DIFM customers just won’t purchase this common underhood part.
Three tips from a lifelong parts professional to make sure you never get the wrong part
Every tech has wound up with the wrong part in hand, usually with a vehicle ripped apart and parts strewn everywhere. Obscenities are uttered, followed by some shouting across the shop to the service writer about how it’s costing time in the bay. Then again, maybe your customer brought his own parts to install and ol’ Google didn’t get it right on the first try. In either scenario it’s a time-suck followed by an awkward conversation. Sometimes, there’s a better way.
In my lifetime, I’ve sold parts as a commercial counterman, purchased parts as the manager for a large used car dealership, and currently I help with installation and troubleshooting of the parts as a specialist on Dorman’s Tech Line. This sort of mirrors the sales process all auto parts go through: they’re manufactured, then sold to a distributor or retailer, and then they’re purchased by an installer. Having seen wrong parts go out the door in all three roles, I’ve got some advice on how to prevent the wrong parts from arriving in a bay in the future, since the person buying is the one who ends up with the headache.
Use the tools
First, I’d recommend utilizing all the tools and technology at your disposal. When I worked the counter, the internet was in its adolescence and smartphones were a thing of the future. The only way to see a part was to look at the image in the parts catalog or to (hopefully) pull it off the shelf, physically put it in front of the customer and have them verify that the part was correct. Today, of course, digital images are easy to obtain. It’s now possible to quickly compare two pictures, even if one of the parts isn’t on the shelf. This is also helpful when dealing with redesigned parts and items that have been updated by the manufacturer. We used to rely only on a note with the part in the box, and the catalog might make no mention of the differences. Now with electronic catalogs being updated real-time, even novice shade tree mechanics can read about why the “wrong” part is exactly what the doctor ordered. This verification eliminates guesswork about whether the part requested is the one received.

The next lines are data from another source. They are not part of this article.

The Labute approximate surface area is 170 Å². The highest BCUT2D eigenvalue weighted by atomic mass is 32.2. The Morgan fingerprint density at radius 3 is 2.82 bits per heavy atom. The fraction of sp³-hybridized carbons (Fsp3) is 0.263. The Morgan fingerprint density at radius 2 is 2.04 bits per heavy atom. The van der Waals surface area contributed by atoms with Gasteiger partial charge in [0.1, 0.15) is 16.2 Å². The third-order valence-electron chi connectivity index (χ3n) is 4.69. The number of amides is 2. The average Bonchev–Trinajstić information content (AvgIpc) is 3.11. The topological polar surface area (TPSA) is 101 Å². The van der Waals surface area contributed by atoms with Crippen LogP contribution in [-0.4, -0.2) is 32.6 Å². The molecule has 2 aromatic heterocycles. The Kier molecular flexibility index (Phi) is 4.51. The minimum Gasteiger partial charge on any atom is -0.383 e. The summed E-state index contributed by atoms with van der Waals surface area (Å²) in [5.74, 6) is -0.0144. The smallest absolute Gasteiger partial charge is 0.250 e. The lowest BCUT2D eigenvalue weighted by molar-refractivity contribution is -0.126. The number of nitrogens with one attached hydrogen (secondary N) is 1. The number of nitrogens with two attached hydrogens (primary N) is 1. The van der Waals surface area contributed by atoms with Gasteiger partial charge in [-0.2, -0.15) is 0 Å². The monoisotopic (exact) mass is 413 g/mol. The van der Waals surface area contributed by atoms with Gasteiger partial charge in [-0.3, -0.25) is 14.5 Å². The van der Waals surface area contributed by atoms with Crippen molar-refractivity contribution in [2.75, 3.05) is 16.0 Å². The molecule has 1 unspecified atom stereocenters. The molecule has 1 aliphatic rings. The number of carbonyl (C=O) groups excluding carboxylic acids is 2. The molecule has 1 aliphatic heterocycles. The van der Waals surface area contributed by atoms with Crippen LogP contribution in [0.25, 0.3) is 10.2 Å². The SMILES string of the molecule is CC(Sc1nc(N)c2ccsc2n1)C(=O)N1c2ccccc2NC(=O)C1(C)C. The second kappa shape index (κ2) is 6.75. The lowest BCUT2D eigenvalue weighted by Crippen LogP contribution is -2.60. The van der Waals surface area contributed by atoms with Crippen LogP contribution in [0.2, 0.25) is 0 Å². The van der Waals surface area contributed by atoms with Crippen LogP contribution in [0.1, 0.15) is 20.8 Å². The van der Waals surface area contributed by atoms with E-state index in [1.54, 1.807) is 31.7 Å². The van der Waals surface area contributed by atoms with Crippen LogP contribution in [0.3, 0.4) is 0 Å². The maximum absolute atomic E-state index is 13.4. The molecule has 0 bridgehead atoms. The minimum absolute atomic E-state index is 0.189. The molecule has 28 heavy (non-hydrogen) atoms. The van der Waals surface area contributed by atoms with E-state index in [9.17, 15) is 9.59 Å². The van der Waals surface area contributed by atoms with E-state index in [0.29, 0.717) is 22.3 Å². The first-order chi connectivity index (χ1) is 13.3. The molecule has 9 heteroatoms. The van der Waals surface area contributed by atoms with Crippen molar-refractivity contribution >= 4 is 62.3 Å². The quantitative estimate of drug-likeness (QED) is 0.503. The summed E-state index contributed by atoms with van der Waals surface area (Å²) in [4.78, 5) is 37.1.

This tip is even more applicable on the commercial counter since the tech is almost never in front of you with the part—you’re usually getting a description over the phone. (That’s the so-called “redneck relay!”) Even better, if you have a tablet, walk out to the bay and show them what you’re seeing. Most shops have access to an online service guide. Pull it up, use the diagrams and select the part that your tech wants. And if you’re on the counter, the reverse is true—most techs will happily pull out a phone and snap you a picture if it means getting the right part on the first try.
This gets you exactly the part numbers your tech wants to do the job right. As an added bonus, this often leads to a companion or preventive parts sale being added on. (“Oh yeah, I need a gasket set for that, too.”) Your tech will thank you for getting all the parts (the right parts!) quickly. Come to think of it, so will the parts house. I guarantee this method is faster than waiting for the delivery truck to arrive, and it’s way faster than that truck making the trip twice.
Second, I’d urge you to be as precise as possible. Nomenclature matters! A part’s name isn’t always the same from manufacturer to manufacturer. Is it a freeze plug, a core plug, or an expansion plug? Does your vehicle use an integrated control module or a totally integrated power module? (That one’s for all you Chrysler fans.) “Jim, you got this car marked down here for a fan. Cooling fan or blower fan?” If you order parts for your shop and the requested parts on a repair order from a tech out in the bay are confusing, take a second and ask. This also goes for the vehicle, too—was that Merc a Mariner or a GLE? Was the one-ton the bucket truck in Bay 2 or the passenger van out in the lot?
Go to the source
Finally, if you ever have doubts about a part you’ve looked up on your parts house’s ordering site, I urge you to go to the source. Don’t just google a question and assume the first link is the answer to your prayers. Go to the manufacturer’s website or call their Customer Service or Tech Line. See what they say about the part you’re looking at. Are there any application guides or fitment notes?
There’s a very practical reason to do this: unfortunately, there is only so much detail the parts houses are able put on their product detail pages and sometimes you will get a more precise answer that may save you from an incorrectly ordered part. If you still have any doubts, the surefire way to search is by the OEM part number. At Dorman, we have an interchange search feature on our site, and many other manufacturers do, too. If you have an OEM part number, enter it there and we’ll display any parts we make that either directly interchange to that OEM part, or in the case of a non-direct interchange, other related parts.
Look, the parts counter, service counter, and tech must help one another to avoid incorrect orders. Similarly, manufacturers need to clearly delineate what they are producing and what it fits. Retailers must convey what parts may fit a given vehicle. And installers need to use that information—we’re all responsible.
Making an engine run requires fuel, air, and spark. Take away any of those three things and the engine won’t run. Take away proper parts lookup by manufacturers, retailers, or parts and service pros, and the shop won’t run.
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